Working Together 2018

Reviewed and re-published on 4th July 2018, Working Together to Safeguard Children 2018  sets out the requirements for improved partnerships to protect children.

This strengthened guidance sets out the legal requirements for the three safeguarding partners who are required to make joint safeguarding decisions to meet the needs of local children and families.

Senior police, council and health leaders are jointly responsible for setting out local plans to keep children safe and are accountable for how well agencies work together to protect children from abuse and neglect.

The guidance is aimed at all professionals who come in to contact with children and families and includes guidance on current threats to child protection, such as sexual and criminal exploitation, gangs and radicalisation.

The Department for Education published two pieces of statutory safeguarding guidance which set the framework within which all practitioners should operate in order to protect children from abuse and neglect and promote their best interests:

Both can be found on the government website at–2

The 2018 version replaces the 2015 version; transitional guidance was issued to explain how to move into these new arrangements. The statutory framework sets out the legislation relevant to safeguarding and it should be read alongside the statutory guidance.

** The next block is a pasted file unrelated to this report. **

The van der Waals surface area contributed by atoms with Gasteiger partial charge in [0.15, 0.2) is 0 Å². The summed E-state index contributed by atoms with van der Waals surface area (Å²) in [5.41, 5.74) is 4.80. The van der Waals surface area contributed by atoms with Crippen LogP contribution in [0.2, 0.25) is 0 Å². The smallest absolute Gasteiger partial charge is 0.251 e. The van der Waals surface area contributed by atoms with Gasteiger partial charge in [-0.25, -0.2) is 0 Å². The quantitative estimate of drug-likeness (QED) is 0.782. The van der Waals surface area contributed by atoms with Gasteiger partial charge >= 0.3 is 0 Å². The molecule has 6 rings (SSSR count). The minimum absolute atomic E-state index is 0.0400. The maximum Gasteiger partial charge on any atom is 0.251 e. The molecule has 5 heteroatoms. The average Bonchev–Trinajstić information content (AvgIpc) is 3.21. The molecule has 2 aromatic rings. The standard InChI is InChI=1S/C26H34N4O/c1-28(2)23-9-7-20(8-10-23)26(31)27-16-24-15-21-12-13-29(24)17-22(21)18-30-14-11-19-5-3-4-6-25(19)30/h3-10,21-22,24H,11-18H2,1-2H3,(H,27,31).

A version of the guidance for young people and a separate version suitable for younger children are also available for practitioners to share.

The NSPCC produced a briefing highlighting the key changes available at

The Department for Education released an updated version of Keeping Children Safe in Education on the 3rd September 2018; this revised statutory guidance should be read alongside Working Together to Safeguard Children 2018.

As of the 29th June 2018, Local Authorities in England were required to notify the national Child Safeguarding Practice Review Panel within 5 working days of becoming aware of a serious incident.

They should report incidents where the local authority knows or suspects that a child has been abused or neglected and:

For more details on the reporting process visit

Scared to share??
When Working Together was updated in July 2018, the government made the rules about information sharing much clearer? This is what it says:

Fears about sharing information must not be allowed to stand in the way of the need to promote the welfare, and protect the safety, of children, which must always be of paramount concern

Also – you do not always need consent to share personal information, although you should try to get it. It is good practice to get consent to share information as soon as you start to work with a family, so that this does not become a potential barrier later on if concerns start to escalate. There may be times when it is not appropriate to seek consent, either because the individual can’t give it, it is not reasonable to get it, OR because to gain consent would put a child or young person’s safety at risk.


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